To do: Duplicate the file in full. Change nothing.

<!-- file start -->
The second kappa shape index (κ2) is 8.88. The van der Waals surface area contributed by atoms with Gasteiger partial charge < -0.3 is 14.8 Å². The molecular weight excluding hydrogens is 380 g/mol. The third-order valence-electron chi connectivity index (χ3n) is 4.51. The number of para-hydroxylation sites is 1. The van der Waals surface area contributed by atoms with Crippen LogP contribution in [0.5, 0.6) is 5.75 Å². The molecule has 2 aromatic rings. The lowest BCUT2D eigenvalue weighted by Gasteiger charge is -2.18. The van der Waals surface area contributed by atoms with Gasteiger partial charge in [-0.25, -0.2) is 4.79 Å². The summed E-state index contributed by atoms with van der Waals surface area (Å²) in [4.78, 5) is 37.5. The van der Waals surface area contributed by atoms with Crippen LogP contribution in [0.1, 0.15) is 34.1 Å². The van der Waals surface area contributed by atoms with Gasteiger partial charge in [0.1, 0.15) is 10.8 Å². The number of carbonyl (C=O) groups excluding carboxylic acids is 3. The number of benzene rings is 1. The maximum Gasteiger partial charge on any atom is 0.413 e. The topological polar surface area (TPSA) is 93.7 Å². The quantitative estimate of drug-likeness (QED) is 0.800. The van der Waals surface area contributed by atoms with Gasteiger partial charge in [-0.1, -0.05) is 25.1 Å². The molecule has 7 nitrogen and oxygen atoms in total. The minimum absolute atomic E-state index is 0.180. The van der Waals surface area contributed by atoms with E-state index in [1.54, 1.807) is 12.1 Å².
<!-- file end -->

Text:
The second kappa shape index (κ2) is 8.88. The van der Waals surface area contributed by atoms with Gasteiger partial charge < -0.3 is 14.8 Å². The molecular weight excluding hydrogens is 380 g/mol. The third-order valence-electron chi connectivity index (χ3n) is 4.51. The number of para-hydroxylation sites is 1. The van der Waals surface area contributed by atoms with Crippen LogP contribution in [0.5, 0.6) is 5.75 Å². The molecule has 2 aromatic rings. The lowest BCUT2D eigenvalue weighted by Gasteiger charge is -2.18. The van der Waals surface area contributed by atoms with Gasteiger partial charge in [-0.25, -0.2) is 4.79 Å². The summed E-state index contributed by atoms with van der Waals surface area (Å²) in [4.78, 5) is 37.5. The van der Waals surface area contributed by atoms with Crippen LogP contribution in [0.1, 0.15) is 34.1 Å². The van der Waals surface area contributed by atoms with Gasteiger partial charge in [0.1, 0.15) is 10.8 Å². The number of carbonyl (C=O) groups excluding carboxylic acids is 3. The number of benzene rings is 1. The maximum Gasteiger partial charge on any atom is 0.413 e. The topological polar surface area (TPSA) is 93.7 Å². The quantitative estimate of drug-likeness (QED) is 0.800. The van der Waals surface area contributed by atoms with Gasteiger partial charge in [-0.1, -0.05) is 25.1 Å². The molecule has 7 nitrogen and oxygen atoms in total. The minimum absolute atomic E-state index is 0.180. The van der Waals surface area contributed by atoms with E-state index in [1.54, 1.807) is 12.1 Å².